This is the eighth and final piece of Finding Middle Ground, a series I’ve been working on for InsideClimate News for the last year and a half.
This piece also made the Longreads Best of 2018 list for science and technology!
And I had a great conversation with Illinois Public Radio’s The 21st host Niala Boodhoo, along with Wheaton College sophomore Diego Rivera, whom you’ll meet in the story, and Riley Balikian of Young Evangelicals for Climate Action. Have a listen here, starting at 17:30.
Here’s the start of the piece:
WHEATON, Illinois — Diego Hernandez wasn’t thinking much about climate change until last summer, when he was traveling with his family along the Gulf Coast in his home state of Texas, where his ancestors—cowboys and politicians, he said—reach back to the 1600s. His mother suggested they take the “scenic route” for that summer drive, Diego said, his fingers making air-quotes because there was nothing “scenic” about it. All he saw were oil refineries.
“At that moment,” said 19-year-old Diego, who considers himself a libertarian, “the switch kind of flipped for me.” Why are we putting refineries in this beautiful place? he thought. The impacts from Hurricane Harvey, which had hit Houston the previous August and had affected some of Diego’s relatives, were also still lingering in his mind.
“I used to be like, oh, there’s oil, go start drilling, you know, because of course it’s all about the money, right?” he said, his voice tinged with sarcasm. But after that family outing, he began to ask questions—”What is it doing to our environment? How is it going to affect us in the next 10 to 50 years?”—and since then he’s had climate change on his mind.
Seventh piece from “Finding Middle Ground,” the series I’ve been working on for InsideClimate News about perceptions of climate change:
“It flooded in early January, and then it happened again two or three months later,” says Matt Teague of Barnstable, Mass., about the slew of storms that hit Cape Cod in the winter of 2017. “We’re like, what are we doing here?” he says, opening his arms skyward.
It is now the peak of summer as I stand with Matt in the seaside community of Blish Point at the front door of the house he owns—a house that’s about to be demolished. Matt, 43, with a trim graying beard and a belt buckle in the shape of a fishhook, is the owner of REEF Design & Build, which works all across Cape Cod. He bought the house with his brother and father more than 10 years ago as an investment. Blish Point, an area where native fishermen once laid out their nets to dry, today contains a couple hundred homes nestled between the mouth of Barnstable Harbor and the verdant marsh of Maraspin Creek. Some of the homes are upscale; others are simple cottages. The Teague house, one of the simple cottages, was ruined by flooding: five major storms in the past three years alone have struck this area, and two of the four nor’easters last winter inundated the ground-level home.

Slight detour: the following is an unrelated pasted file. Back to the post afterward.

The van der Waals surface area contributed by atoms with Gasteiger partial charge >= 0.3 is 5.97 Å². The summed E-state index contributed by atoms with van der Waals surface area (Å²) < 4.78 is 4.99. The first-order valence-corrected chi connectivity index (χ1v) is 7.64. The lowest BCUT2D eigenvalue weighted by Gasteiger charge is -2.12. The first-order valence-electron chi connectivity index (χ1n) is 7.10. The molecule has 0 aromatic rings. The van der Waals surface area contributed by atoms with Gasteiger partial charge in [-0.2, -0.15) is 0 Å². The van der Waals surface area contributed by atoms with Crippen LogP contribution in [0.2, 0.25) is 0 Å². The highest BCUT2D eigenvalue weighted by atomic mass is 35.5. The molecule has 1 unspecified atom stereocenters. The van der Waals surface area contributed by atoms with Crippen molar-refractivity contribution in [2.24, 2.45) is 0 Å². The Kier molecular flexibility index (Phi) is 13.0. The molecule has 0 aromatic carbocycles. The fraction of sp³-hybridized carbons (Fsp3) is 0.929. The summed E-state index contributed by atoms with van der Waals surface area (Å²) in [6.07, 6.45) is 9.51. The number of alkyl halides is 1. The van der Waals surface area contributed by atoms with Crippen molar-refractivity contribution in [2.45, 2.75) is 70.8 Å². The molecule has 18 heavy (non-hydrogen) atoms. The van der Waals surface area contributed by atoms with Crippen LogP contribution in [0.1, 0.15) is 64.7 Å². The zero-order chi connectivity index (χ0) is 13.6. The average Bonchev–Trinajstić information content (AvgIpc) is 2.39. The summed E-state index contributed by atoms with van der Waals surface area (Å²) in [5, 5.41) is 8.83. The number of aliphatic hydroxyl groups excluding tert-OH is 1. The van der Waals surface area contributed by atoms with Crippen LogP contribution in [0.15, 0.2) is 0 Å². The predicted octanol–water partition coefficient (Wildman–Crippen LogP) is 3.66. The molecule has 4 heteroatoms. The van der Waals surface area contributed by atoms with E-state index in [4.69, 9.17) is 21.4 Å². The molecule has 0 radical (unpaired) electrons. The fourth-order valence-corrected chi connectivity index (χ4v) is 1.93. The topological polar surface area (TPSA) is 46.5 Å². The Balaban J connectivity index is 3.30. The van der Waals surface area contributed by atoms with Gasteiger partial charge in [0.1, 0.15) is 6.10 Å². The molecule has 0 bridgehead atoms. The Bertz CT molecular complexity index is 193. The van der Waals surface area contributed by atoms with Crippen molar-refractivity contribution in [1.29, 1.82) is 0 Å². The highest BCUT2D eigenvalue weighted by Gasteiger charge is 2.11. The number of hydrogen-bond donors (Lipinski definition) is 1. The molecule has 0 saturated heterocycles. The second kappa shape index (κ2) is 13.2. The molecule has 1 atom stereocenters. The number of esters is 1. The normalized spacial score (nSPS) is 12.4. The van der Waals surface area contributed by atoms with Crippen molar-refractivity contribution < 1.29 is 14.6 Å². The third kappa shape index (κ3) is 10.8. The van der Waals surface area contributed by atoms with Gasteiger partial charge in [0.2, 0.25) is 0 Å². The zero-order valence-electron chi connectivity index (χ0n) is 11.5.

Matt pushes his sunglasses atop his head, revealing a pale strip of untanned skin along his temple, as he stretches out his hand 2 feet above the door’s threshold to show me where the water rose to during the storms. Over his shoulder, a hungry excavator sits ready to begin its work….
If you happen to be in Boston on Oct. 24th (6pm – 8 pm), join Tom Zeller, Jr, Editor in Chief of Undark magazine, MIT climate scientist Susan Solomon, and me as we discuss studying and covering climate change. It’s part of the Inside Media, Politics and Policy series of Northeastern University’s Myra Kraft Open Classroom. Here’s a link, and more:
You can watch the event here:
Here’s the latest from my Middle Ground series for InsideClimate News, documenting how people across America are thinking about climate change.
DIVIDE COUNTY, North Dakota — I walk in the front door of Byron Carter’s house as others are entering in the back, and Koda the dog can’t decide which way to direct her barking. I’m in Divide County, North Dakota, but borders seem a little meaningless here. Last summer’s drought, which was calamitous for Byron and the other farmers and ranchers now filing into his kitchen, leaked over into Canada, Divide’s border to the north, and Montana, to the west. By April of this year, they’re on the cusp of a new season, and Byron has gathered his neighbors—defined as anyone living within a 30-mile radius in this sparsely populated corner of the state—so we can talk about drought and climate change.
Drought is an especially wily adversary. As an officer of the North Dakota Department of Emergency Services told me recently, “You can’t put up a sandbag wall to stop a drought.”
And be sure to watch the great accompanying video by Anna Belle Peevey:
Anyone who takes fly-fishing seriously behaves like a scientist. These anglers are biologists, knowledgeable in what’s eating what, when and how. They are hydrologists, studying riffles and stream flow. They are naturalists, observing clouds and sunlight and the circulation of air as their rods flick back and forth across the big sky. They are, in a sense, climate scientists. And some, but not all, are deeply concerned about the effects of a warming climate on the cold-water species that inhabit blue-ribbon trout streams.
But to the extent that they act as climate scientists, partisan politics plays a role in many anglers’ understanding of climate change. Here in Montana, with pristine rivers that are home to some of the best fly-fishing in the country, a majority of votes went for President Trump—and climate change is considered by many of them to be a natural phenomenon beyond human control. Nonetheless, climate change is having a profound influence on fly-fishing, from the timing of insect hatches to the long-term survival of the fish that give this sport its meaning….
And I had a great conversation with Nicky Oullet of Montana Public Radio about the story, and you can listen to it here.